Legal experts on Monday questioned the invoking of the sedition law in the Disha Ravi case, saying Delhi Police had ‘over-reacted’ and the 22-year-old climate activist’s arrest was ‘unwarranted’.
Former chief justice of Bombay high court Pradeep Nandrajogsaid the purpose of using Section 124-A (sedition) “contemplates use of force in overthrowing of a government established by law. It requires incitement of violence as held by the Supreme Court in Kedar Nath v State of Bihar case, but what’s important is the scale of such violence”.
“A protest may take a violent shape, but does it imply that every violent form of protest would attract a charge of sedition,” he asked, adding, “There is to my mind no question of invoking section 124-A (in the Disha Ravi case).”
Senior advocate and constitutional expert Rakesh Dwivedi agreed, saying the right to freedom of speech needs to be protected. “Supporting farmers does not amount to sedition. Everyone supports farmers and wants that the problem be resolved. Even the PM supports farmers. How can it be sedition?”
Senior counsel Amit Desai said the moot point was whether the police could have first invoked CrPC section 41-A — which involves a notice to the accused to seek an explanation where offences attract maximum seven-year punishment — before the arrest. “Looking at the types of sedition cases the country has seen in the recent past, the established principle that bail is the rule and jail is the exception should be considered even at the initial stage of production and first remand after arrest.”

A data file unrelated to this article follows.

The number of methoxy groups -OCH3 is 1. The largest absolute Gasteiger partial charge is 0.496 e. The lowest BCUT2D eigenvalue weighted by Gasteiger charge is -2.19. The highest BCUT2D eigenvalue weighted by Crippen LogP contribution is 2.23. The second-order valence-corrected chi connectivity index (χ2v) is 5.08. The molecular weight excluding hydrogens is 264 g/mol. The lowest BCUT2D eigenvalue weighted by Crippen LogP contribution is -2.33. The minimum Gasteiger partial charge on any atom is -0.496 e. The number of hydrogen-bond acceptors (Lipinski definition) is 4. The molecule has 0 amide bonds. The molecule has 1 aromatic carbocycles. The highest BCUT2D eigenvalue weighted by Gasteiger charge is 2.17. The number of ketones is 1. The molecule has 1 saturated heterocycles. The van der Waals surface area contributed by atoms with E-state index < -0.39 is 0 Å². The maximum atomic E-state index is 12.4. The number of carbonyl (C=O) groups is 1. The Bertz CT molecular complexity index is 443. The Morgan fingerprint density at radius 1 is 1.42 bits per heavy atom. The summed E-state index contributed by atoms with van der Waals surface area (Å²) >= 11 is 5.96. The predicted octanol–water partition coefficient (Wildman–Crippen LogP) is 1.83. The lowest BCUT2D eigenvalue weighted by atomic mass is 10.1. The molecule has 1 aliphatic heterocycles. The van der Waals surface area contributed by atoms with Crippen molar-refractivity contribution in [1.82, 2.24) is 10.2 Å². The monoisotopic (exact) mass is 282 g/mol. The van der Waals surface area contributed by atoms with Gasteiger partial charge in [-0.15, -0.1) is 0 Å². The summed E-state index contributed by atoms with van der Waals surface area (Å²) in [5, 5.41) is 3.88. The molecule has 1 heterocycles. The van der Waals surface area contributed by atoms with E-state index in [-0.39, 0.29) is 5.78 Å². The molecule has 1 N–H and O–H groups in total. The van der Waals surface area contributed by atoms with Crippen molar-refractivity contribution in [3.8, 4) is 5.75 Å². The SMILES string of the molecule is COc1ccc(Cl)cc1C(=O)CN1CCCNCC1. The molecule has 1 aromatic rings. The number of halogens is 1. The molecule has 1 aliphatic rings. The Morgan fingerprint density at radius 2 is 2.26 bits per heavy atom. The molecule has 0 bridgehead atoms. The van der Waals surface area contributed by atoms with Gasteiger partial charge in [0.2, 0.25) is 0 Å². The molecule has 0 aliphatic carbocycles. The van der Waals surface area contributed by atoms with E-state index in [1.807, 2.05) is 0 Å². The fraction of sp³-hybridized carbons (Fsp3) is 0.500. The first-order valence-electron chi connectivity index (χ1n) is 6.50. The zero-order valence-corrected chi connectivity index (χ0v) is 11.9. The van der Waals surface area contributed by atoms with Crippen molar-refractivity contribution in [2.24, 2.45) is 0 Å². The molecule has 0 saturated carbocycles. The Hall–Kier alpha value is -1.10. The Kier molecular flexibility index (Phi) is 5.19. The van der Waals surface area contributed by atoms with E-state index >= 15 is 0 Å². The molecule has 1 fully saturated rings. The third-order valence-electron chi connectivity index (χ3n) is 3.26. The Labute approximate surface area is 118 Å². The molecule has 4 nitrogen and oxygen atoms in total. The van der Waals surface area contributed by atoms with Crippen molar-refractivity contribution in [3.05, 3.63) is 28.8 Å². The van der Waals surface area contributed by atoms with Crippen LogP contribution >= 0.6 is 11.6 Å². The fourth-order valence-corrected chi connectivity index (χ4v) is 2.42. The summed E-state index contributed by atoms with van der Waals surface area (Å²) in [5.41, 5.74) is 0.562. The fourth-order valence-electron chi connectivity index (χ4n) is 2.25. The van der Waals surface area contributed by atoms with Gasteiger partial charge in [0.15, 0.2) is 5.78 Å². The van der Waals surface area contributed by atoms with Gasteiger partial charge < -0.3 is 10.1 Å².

Former Bombay HC judge B H Marpalle said both the arrest and the subsequent police custody granted by the local court were unwarranted. “It appears to be nothing more than youthful exuberance in trying to engage on socially important issues on her part, but it appears to be a more blatant attempt by police to silence the dissenters.”
Demanding Disha’s immediate release, Karnataka exadvocate general Prof Ravivarma Kumar said: “If an Indian girl, who is young and innocent, is arrested on charges of working against India and taken away (by Delhi Police) like this, then we have to question what kind of government have we got. It is nothing but an insult to Indian women.”
Senior advocate Colin Gonsalves said the Centre was trying to scare the youth to prevent them from expressing their views against it. “The case is an example to send a message that if you speak up, you will be punished. But it will be counterproductive.”
However, former Jharkhand HC judge Ajit Sinha backed the arrest, saying the step was required for police to establish the chain of events. “It is very difficult to establish conspiracy without custodial interrogation. If she has admitted to have edited the toolkit then it is also a part of conspiracy. Her confession could lead to further arrests.”